Mayo Bridges

Burrishoole Bridge
https://commons.wikimedia.org/wiki/File:County_Mayo_-_Burrishoole_Bridge_-_.jpg

Bridges are an important component of the early nineteenth century civil engineering heritage within Ireland.  Below is a list of several bridges, several still in use whilst others are obsolete within County Mayo.

Annie Brady’s Bridge

During1841 a road that ran from Glenamoy to Carrowteige was approved then eventually completed in 1846 yet without a bridge erected over the Muingnabo River.  People crossed the river on unsafe paving.  During the Great Famine or the following years this river ford became the parting point between the emigrants plus their families.  Scenes of extreme lamentation also distressed sadness were witnessed at the area.  During the years, the river regularly became a roaring torrent that swept people or cattle away.  Annie Brady was the wife of the Inspector of Fisheries for the area.  She decided to raise money to build a bridge at the site to assist people to travel in safety further on with their loved ones.  The bridge was constructed during 1886 but was swept away by a great flood in 1933.  It was then replaced by a new structure still in situ. [i]

At Muingnabo the river – bed was paved at a ford that remained until 1886 when the Annie Brady Bridge was constructed.  During the Irish Famine plus the following years emigration was a way of life from this area.  The emigrants with their family parted at this river ford ‘here indeed were witnessed, scenes of lamentation almost as bad as death, for in most cases in those days it meant separation forever, a living death.  Friends and exiles alike carried the painful remembrance of the sad parting.’ (Corduff I.F.C. Ms.1242 p. 438.)  Annie Brady was the wife of the Inspector of Fisheries for the area who witnessed all those sad partings with their difficulty in crossing over the river.  She raised money to build a bridge at the site to ensure that the poor people of Erris could travel further with their loved ones.  In 1933, a flood carried away the Annie Brady Bridge, but it was replaced, it is still in situ today.[ii]

During 1841 a road was approved to run from Glenamoy to Carrowteige.  During 1842 the drains for the road were partially opened but by 1845 was without bridges.  Eventually in 1846 it was declared completed.  At Muingnabo, the river – bed was paved at a ford, it remained that way until 1886 when the Annie Brady Bridge was constructed.  Annie Brady had been the wife of the Inspector of Fisheries for the area.  She had witnessed the difficulty of crossing the ford.  She raised money to build a bridge at the site.  During 1933 a flood carried away the Annie Brady Bridge, but it was later replaced.[iii]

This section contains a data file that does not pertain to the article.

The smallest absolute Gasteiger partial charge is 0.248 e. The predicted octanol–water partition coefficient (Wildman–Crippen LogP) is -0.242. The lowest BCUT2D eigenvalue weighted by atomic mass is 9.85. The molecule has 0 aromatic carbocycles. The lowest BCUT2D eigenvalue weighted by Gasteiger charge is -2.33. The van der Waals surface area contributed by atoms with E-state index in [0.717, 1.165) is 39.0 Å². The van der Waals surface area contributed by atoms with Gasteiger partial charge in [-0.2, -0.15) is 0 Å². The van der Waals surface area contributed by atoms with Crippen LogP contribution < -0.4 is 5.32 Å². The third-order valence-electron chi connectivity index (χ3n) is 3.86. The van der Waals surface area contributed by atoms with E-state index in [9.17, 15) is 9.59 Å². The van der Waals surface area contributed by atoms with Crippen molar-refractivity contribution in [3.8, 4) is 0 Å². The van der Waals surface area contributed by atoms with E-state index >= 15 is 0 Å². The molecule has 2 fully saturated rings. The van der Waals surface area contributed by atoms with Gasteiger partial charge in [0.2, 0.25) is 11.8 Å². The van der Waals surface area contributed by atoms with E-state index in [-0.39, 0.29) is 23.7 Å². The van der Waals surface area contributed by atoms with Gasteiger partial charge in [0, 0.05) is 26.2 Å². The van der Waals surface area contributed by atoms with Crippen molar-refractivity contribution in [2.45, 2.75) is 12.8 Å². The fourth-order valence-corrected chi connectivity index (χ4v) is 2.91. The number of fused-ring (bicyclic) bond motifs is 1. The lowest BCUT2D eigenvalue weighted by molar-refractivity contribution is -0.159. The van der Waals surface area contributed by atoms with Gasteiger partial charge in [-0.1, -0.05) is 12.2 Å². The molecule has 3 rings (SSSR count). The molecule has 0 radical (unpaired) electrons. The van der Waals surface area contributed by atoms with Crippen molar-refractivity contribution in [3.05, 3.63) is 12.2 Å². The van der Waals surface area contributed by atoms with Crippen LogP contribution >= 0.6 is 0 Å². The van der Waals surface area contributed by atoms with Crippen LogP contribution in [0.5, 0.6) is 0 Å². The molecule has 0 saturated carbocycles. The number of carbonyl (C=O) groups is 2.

Near the Glenamoy river a short distance from where the river enters to estuary of Sruwaddacon Bay is the Annie Brady’s Bridge.  During 1841 a road that would run from Glenamoy to Carrowteige was approved but not completed until 1846.  Without a bridge erected over the Muingnabo river an unsafe crossing of paved stones was the only alternative for the people during the Great Famine plus the following years.  This river ford was the parting point for all emigrants.  Several families’ scenes of lamentation with its the deep sadness were witnessed in the area.  Annie Brady was the wife of the Inspector of Fisheries for the area who had witnessed several such scenes.  She decided to raise money to construct a bridge at that site to assist people to travel further in safety with their loved ones.  The bridge was constructed during 1886 but swept away by a great flood during 1933.  It was then replaced by a new structure still in situ. (Image on site by Oliver Dixon) [iv]

According to this link the bridge is located northwest of the Glenamoy bridge: https://mapcarta.com/18977982

This link states the coordinates for the Annie Brady Bridge are 54 16 14.0 N, 9 43 29.0 W: